Spotlight: Some cosmetic products can contain substances which have a hormonal activity. These substances must be distinguished from endocrine disruptors.
What is an endocrine disruptor?
- A substance which disrupts the natural mechanism of action of hormones and damages them.
What is the difference between endocrine disruptors and endocrine active substances?
- Endocrine active substances are chemical or natural substances which cause a reaction of the hormonal system but do not damage it.
- Some of these substances are also used in cosmetic products.
- These include, amongst others, UV filters, which filter out the harmful ultraviolet radiation from the sunlight or preservatives which protect from microbial spoilage.
- Endocrine activity in natural or synthetic substances is compensated by regulatory circuits in the organism.
Which concerns are expressed?
- Certain effects such as premature puberty, reduced sperm quality, premature menopause or obesity are seen in connection with endocrine disruptors.
- Reservation: ingredients of cosmetic products could act as endocrine disruptors and damage the human hormone system in this way.
What do the experts say?
- Federal Institute for Risk Assessment (BfR)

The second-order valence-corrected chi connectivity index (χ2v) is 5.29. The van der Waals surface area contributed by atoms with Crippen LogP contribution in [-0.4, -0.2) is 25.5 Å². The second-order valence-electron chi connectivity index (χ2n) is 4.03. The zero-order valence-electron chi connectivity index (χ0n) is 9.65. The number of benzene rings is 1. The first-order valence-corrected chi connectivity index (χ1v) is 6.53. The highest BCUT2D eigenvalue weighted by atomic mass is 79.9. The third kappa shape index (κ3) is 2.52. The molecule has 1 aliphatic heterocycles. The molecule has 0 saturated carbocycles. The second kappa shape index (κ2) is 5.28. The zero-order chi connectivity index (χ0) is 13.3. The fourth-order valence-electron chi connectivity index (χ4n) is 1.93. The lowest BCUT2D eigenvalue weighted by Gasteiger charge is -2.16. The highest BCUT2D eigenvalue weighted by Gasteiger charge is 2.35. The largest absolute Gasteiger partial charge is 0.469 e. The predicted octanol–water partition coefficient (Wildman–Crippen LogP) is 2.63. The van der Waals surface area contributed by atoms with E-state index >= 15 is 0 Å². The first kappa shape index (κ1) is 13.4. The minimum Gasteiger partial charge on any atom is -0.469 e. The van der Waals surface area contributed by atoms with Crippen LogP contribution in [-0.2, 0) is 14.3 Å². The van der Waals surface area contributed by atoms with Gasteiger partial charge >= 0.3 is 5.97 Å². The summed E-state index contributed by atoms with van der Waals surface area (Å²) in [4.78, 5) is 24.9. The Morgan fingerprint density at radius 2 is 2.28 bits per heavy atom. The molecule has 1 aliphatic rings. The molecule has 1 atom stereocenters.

- There is no scientifically sound evidence for a health hazard through the use of cosmetic products, including not for particularly sensitive consumer groups such as infants or adolescents in their puberty.
- Statement of grounds: A decisive factor for the assessment of the health risk is the exposure, i.e. the extent to which a person comes into contact with a substance with an endocrine effect. The substances from cosmetic products come into contact with the human body in such low amounts that an adverse hormone-like effect cannot occur.
- German Cancer Research Centre (dkfz)
- dkfz considers that there is no evidence for a harmful hormone-like effect caused by sunscreens.
What are the regulations?
- In biocide and pesticide legislation criteria have been published to identify when a hormonally active substance becomes an endocrine disruptor.
- At present it is examined whether the criteria from the other legal areas can be transferred to the European cosmetics law.